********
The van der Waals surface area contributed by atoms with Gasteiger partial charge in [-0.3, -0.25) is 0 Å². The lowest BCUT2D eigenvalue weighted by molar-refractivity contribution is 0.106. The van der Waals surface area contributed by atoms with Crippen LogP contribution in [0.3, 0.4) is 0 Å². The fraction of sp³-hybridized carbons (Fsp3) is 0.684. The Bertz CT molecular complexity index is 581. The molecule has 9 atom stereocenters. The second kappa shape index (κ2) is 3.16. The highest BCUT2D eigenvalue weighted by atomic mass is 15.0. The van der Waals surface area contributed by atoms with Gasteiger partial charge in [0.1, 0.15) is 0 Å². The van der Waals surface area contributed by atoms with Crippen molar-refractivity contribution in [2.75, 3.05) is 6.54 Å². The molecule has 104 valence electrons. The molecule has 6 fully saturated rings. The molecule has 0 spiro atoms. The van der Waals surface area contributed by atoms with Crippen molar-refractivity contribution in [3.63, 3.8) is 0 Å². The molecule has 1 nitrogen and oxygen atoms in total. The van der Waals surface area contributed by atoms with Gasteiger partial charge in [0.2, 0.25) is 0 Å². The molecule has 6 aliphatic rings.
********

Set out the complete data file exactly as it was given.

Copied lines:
The van der Waals surface area contributed by atoms with Gasteiger partial charge in [-0.3, -0.25) is 0 Å². The lowest BCUT2D eigenvalue weighted by molar-refractivity contribution is 0.106. The van der Waals surface area contributed by atoms with Crippen LogP contribution in [0.3, 0.4) is 0 Å². The fraction of sp³-hybridized carbons (Fsp3) is 0.684. The Bertz CT molecular complexity index is 581. The molecule has 9 atom stereocenters. The second kappa shape index (κ2) is 3.16. The highest BCUT2D eigenvalue weighted by atomic mass is 15.0. The van der Waals surface area contributed by atoms with Gasteiger partial charge in [0.1, 0.15) is 0 Å². The van der Waals surface area contributed by atoms with Crippen molar-refractivity contribution in [2.75, 3.05) is 6.54 Å². The molecule has 104 valence electrons. The molecule has 6 fully saturated rings. The molecule has 0 spiro atoms. The van der Waals surface area contributed by atoms with Crippen molar-refractivity contribution in [3.63, 3.8) is 0 Å². The molecule has 1 nitrogen and oxygen atoms in total. The van der Waals surface area contributed by atoms with Gasteiger partial charge in [0.2, 0.25) is 0 Å². The molecule has 6 aliphatic rings.